Deferring State Pension

Last updated: 08 Nov 2023

Is it ever worth deferring the State Pension and how much extra income might you receive if you do so? This articles explains the pros and cons of pension deferral.

What does deferring the State Pension mean?

You do not get your State Pension automatically, you have to claim it. If you do not claim it at State Pension Age, it is deferred.

Under the new State Pension rules your entitlement will increase if you defer for at least 9 weeks. The rate of increase is 1% for every 9 weeks you defer (equivalent to 5.8% for every 52 weeks).

You will not receive any increase from deferring your State Pension if you are receiving certain benefits (eg pension credit, carer’s allowance, employment support allowance).

You will also not receive any increase from deferring your State Pension if your partner is receiving certain means-tested benefits (eg income support, pension credit, universal credit).

Any additional State Pension you receive will affect entitlement to means-tested benefits such as pension credit.

If you have deferred your State Pension, then you will not receive the Winter Fuel Payment automatically so you will have to remember to claim this.

You can opt to defer your State Pension even after you have started receiving it (if, for example, you have returned to the workplace for a time). But you can only do this once.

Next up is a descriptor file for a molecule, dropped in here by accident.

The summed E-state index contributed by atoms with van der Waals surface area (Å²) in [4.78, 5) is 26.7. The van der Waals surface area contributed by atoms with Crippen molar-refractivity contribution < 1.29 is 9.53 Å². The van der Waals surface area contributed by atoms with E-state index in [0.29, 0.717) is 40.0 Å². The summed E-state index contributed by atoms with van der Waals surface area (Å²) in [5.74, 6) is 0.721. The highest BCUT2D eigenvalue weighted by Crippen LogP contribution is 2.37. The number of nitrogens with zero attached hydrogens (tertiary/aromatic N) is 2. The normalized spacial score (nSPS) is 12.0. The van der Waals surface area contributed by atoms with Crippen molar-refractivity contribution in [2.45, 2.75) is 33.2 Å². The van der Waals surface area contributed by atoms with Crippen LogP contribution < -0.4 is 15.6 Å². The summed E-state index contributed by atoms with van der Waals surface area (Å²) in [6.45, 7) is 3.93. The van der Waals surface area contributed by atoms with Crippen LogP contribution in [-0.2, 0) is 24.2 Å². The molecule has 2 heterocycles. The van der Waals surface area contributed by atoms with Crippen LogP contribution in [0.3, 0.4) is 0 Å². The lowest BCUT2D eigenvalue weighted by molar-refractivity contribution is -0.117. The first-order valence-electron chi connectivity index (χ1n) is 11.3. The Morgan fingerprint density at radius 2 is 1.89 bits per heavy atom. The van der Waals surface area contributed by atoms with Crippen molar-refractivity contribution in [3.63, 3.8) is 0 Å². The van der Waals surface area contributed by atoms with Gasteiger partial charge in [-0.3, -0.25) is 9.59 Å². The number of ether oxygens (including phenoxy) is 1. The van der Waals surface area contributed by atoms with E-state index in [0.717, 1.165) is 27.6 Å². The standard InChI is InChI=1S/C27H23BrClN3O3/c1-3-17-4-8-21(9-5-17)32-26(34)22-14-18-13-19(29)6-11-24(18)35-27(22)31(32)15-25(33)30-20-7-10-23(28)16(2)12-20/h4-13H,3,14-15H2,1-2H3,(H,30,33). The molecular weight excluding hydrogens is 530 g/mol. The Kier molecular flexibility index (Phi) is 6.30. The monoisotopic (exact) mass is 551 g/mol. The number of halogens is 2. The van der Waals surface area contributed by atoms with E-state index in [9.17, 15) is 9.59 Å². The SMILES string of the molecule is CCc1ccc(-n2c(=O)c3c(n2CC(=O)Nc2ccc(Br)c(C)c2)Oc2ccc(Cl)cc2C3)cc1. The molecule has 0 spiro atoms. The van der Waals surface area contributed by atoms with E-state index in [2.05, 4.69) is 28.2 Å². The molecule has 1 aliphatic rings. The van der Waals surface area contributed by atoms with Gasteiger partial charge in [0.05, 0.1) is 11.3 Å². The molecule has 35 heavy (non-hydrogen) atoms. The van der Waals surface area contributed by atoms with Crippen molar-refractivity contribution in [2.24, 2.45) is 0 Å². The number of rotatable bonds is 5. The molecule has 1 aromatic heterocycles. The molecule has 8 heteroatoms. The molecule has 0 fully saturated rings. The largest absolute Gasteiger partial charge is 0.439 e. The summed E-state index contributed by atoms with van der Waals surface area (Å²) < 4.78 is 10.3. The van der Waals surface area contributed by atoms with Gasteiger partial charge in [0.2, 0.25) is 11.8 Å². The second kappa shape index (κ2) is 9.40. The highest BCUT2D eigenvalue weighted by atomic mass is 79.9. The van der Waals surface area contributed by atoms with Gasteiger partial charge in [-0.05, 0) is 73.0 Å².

Should you defer taking your State Pension?

Deferring State Pension is essentially choosing to give up income at State Pension Age for a period of time, in return for a small increase in income from then for the rest of your life.

So, someone could give up the full rate of new State Pension (£203.85 ) from State Pension Age for 9 weeks (=£1,834.65 ) in return for an extra £2.04 per week for the rest of their life.

Whether they benefit from this option or not will obviously depend on an unknown factor – how long they will live.
Someone in poor health or otherwise with lower life expectancy than average will be less likely to benefit from this option, someone who lives longer than average will probably benefit.

The terms of the option (increase of 1% for every 9 weeks deferred) generally reflect current expectations of life expectancy, so that it is expected to be broadly neutral on average.

A factor that can increase the option’s attractiveness, is if you are still working at State Pension Age and will drop to a lower tax band in the future. In these circumstances, you can reduce your lifetime tax bill by deferring and consequently increase the likelihood of benefitting overall.

As noted above, deferring State Pension can impact on your eligibility for means-tested benefits such as the Pension Credit and, if applicable, this could make the option particularly unattractive.

Because there is no increase if the State Pension is deferred for less than 9 weeks, it obviously makes sense to defer for at least this length of time if not drawing it at State Pension Age.

Also, because the increase from deferring is only uprated in line with prices (and not the triple lock), it can be beneficial to wait until the start of the next financial year rather than drawing the State Pension towards the end of a financial year.